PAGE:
Classic TV: ‘The Edge of Night’

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I loved sitting in on my mom’s soap operas when I was a kid. I would catch glimpses of “Another World” or “Days of Our Lives” when I was home sick. And of course “Dark Shadows” was must viewing after school.

But there was one daytime drama that that thriller-loving kids like me didn’t have to feel silly about watching.

“The Edge of Night” ran on daytime TV from 1956 to 1984 and, for much of its run, focused on the crime-busting cops and attorneys of the Midwestern city of Monticello. Most memorable to me were characters like Mike Carr and Adam Drake, who appeared about as often as any characters during the show’s 7,420 episodes. Most of the episodes appeared on CBS with a few last few years’ worth airing on ABC.

Monticello must have been the most crime-ridden city ever. Murders, assaults, arsons and robberies seemed to happen with such frequency I can only imagine the Greater Monticello Chamber of Commerce had its hands full.

Monticello was modeled after Cincinnati, hometown of sponsor Procter and Gamble. That city’s skyline was glimpsed in the show for many years.

But as in most soaps, the settings were highly fictionalized, sometimes to the point of amusement. For example: The state capital was Capital City, not unlike in “The Simpsons” many years later.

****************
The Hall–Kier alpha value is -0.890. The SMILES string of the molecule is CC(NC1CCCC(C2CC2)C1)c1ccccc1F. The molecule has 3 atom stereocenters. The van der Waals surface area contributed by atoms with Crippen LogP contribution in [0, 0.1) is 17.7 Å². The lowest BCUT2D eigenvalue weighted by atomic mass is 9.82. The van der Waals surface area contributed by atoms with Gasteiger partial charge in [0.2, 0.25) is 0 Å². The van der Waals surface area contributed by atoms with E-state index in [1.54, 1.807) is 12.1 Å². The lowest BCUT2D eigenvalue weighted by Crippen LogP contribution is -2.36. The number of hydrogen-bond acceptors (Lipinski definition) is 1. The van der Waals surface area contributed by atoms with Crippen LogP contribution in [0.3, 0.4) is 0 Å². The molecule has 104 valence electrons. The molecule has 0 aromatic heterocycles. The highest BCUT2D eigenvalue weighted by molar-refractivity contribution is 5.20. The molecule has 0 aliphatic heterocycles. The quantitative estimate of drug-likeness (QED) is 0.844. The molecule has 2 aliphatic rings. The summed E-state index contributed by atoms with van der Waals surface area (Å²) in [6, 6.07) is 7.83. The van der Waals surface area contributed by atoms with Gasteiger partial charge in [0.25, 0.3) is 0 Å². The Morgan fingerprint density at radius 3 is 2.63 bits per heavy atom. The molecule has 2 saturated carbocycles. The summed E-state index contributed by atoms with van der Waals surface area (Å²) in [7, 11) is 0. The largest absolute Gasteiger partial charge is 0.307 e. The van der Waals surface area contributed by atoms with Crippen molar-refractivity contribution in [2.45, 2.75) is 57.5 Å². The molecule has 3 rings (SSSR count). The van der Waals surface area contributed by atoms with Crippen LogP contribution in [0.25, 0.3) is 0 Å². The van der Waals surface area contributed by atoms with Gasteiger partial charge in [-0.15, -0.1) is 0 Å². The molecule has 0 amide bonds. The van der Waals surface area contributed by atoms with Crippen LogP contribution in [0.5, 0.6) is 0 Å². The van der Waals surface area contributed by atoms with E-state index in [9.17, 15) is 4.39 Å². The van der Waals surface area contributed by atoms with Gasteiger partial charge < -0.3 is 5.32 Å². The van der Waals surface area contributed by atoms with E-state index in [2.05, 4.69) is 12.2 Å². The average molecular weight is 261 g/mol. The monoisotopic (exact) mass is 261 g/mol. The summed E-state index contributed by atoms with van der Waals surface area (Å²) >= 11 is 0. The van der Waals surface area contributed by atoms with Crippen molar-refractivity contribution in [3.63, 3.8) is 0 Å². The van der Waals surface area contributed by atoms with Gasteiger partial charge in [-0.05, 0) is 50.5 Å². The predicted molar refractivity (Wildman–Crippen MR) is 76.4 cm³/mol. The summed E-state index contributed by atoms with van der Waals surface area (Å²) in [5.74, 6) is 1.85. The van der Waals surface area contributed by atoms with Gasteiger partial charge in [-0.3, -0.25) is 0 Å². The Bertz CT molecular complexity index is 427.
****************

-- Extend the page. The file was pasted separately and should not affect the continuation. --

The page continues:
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Carr (played by three different actors) and Drake, played by Donald May from 1967 to 1977, were the most fascinating characters for me. The credits ended “And Donald May as Adam Drake,” which tipped me off that this character was cool and important. And I had a crush on beautiful Maeve McGuire, who played his wife, Nicole Drake.

The show featured a number of actors on their way up, from Larry Hagman to Frank Gorshin to Dixie Carter.

“The Edge of Night” had a regular audience of nine million viewers, many of them men because of the emphasis on murder and mayhem and because of the 4:30 p.m. timeslot, which allowed blue-collar workers and students like me to get home in time to watch.

The show’s scripts were generally recognized as best when Henry Slesar was head writer. And the ominous tones of announcer Hal Simms, who said, “The Edge … of Night” with just the right dramatic pause, added to the mood.

 

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